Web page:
Has Infidelity Touched Your Life?
Are you the one (in five people) who cheats on your spouse or partner? Or perhaps you’ve been on the receiving end. Either way, the experience is usually traumatic, and, depending on several factors (e.g., whether children are involved in the relationship), can change lives dramatically.
Rates of Betrayal and Devastation
Infidelity, according to research reported by Kristen Mark in the Archives of Sexual Behavior, infidelity is committed by approximately 19 and 23 percent of women and men, respectively. When you consider that only about a third of the individuals with partners who cheated on them are able to heal in the wake of such an experience, it is apparent that a large number of relationships remain broken.
Should I Leave or Should I Stay?
Most experts agree that more education/training on the part of health care professionals is needed regarding ways to help couples recover from and/or renew the relationship. Many times the offended party feels so betrayed and is so hurt that his/her first reaction is to get out of the relationship. He or she may feel that the partner can never again be trusted and that there is no way of working through the trauma resulting from adulterous acts of the loved one.
However, Dr. Tammy Nelson, who does research on affair recovery, sees the affair as a wake-up call that allows you to delve into your relationship and see aspects of which you were not previously aware. She sees the recovery process as an opportunity for partners to redefine their relationship whether it leads to separation or reconciliation. How many relationships (of people you know) have you seen dissolve after infidelity was discovered? And how many were able to re-establish their intimacy or completely overhaul their relationship so that it became stronger than it was before the experience of betrayal? Did they seek help in recovering?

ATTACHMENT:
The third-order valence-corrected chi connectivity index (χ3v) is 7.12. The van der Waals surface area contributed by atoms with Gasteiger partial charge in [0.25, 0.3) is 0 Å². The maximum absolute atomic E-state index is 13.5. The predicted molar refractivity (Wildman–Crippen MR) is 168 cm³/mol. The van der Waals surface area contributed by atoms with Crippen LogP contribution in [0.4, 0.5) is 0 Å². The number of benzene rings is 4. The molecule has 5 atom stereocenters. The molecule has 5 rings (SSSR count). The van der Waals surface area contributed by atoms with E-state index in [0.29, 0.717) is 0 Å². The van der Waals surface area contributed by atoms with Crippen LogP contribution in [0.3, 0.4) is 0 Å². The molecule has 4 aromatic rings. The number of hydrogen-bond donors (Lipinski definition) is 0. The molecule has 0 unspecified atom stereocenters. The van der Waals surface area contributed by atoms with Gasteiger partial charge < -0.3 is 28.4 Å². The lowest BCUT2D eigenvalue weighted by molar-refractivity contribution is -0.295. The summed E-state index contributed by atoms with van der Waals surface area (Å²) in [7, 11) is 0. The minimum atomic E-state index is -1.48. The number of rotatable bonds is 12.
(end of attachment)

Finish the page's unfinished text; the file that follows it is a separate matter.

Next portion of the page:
Reconstruction of Lives
In order to rebuild a relationship that has been damaged or strained by a cheating partner, experts say the injured party must go well beyond just forgiving his or her mate. Why? Because “there will always be someone else in the bedroom” unless you re-engage intimately. To do this, it is extremely helpful if the partners, together as a couple, undergo some exploratory exercises (and doing so with a couples therapist, counselor, or mediator increases the likelihood of success). For example, the individuals should answer questions about and discuss what they learned from the affair about themselves. They should also explore what their partners’ erotic needs and desires are, while, at the same time, learning how to more effectively reveal their own.